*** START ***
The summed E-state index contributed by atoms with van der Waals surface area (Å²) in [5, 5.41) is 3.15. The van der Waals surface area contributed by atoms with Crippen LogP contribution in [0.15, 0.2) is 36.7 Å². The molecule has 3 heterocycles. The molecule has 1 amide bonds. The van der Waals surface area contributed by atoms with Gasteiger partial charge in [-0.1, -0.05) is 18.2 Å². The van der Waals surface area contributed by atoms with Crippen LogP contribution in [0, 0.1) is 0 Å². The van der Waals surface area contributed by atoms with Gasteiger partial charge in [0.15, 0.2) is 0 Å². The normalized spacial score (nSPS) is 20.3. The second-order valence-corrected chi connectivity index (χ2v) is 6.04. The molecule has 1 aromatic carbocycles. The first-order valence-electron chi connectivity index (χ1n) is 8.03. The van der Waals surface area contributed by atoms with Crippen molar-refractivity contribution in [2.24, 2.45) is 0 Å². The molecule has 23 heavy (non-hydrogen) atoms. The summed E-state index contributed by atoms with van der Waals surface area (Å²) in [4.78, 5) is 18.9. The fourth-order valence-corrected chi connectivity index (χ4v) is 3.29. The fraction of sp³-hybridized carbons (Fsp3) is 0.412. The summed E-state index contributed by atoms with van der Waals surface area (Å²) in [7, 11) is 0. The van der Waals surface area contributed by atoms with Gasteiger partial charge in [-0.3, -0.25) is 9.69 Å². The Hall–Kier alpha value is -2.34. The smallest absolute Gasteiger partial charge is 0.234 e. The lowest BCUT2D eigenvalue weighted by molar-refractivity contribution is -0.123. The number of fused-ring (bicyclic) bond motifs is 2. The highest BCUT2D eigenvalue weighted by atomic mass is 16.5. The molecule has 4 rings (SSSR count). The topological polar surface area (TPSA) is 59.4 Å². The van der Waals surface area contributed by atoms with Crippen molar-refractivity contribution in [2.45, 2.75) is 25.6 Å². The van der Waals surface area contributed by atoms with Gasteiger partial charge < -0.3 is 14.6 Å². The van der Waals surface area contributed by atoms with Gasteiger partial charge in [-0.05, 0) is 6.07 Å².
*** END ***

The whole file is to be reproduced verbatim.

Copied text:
The summed E-state index contributed by atoms with van der Waals surface area (Å²) in [5, 5.41) is 3.15. The van der Waals surface area contributed by atoms with Crippen LogP contribution in [0.15, 0.2) is 36.7 Å². The molecule has 3 heterocycles. The molecule has 1 amide bonds. The van der Waals surface area contributed by atoms with Gasteiger partial charge in [-0.1, -0.05) is 18.2 Å². The van der Waals surface area contributed by atoms with Crippen LogP contribution in [0, 0.1) is 0 Å². The van der Waals surface area contributed by atoms with Gasteiger partial charge in [0.15, 0.2) is 0 Å². The normalized spacial score (nSPS) is 20.3. The second-order valence-corrected chi connectivity index (χ2v) is 6.04. The molecule has 1 aromatic carbocycles. The first-order valence-electron chi connectivity index (χ1n) is 8.03. The van der Waals surface area contributed by atoms with Crippen molar-refractivity contribution in [2.24, 2.45) is 0 Å². The molecule has 23 heavy (non-hydrogen) atoms. The summed E-state index contributed by atoms with van der Waals surface area (Å²) in [4.78, 5) is 18.9. The fourth-order valence-corrected chi connectivity index (χ4v) is 3.29. The fraction of sp³-hybridized carbons (Fsp3) is 0.412. The summed E-state index contributed by atoms with van der Waals surface area (Å²) in [7, 11) is 0. The van der Waals surface area contributed by atoms with Gasteiger partial charge in [-0.3, -0.25) is 9.69 Å². The Hall–Kier alpha value is -2.34. The smallest absolute Gasteiger partial charge is 0.234 e. The lowest BCUT2D eigenvalue weighted by molar-refractivity contribution is -0.123. The number of fused-ring (bicyclic) bond motifs is 2. The highest BCUT2D eigenvalue weighted by atomic mass is 16.5. The molecule has 4 rings (SSSR count). The topological polar surface area (TPSA) is 59.4 Å². The van der Waals surface area contributed by atoms with Crippen molar-refractivity contribution in [2.45, 2.75) is 25.6 Å². The van der Waals surface area contributed by atoms with Gasteiger partial charge < -0.3 is 14.6 Å². The van der Waals surface area contributed by atoms with Gasteiger partial charge in [-0.05, 0) is 6.07 Å².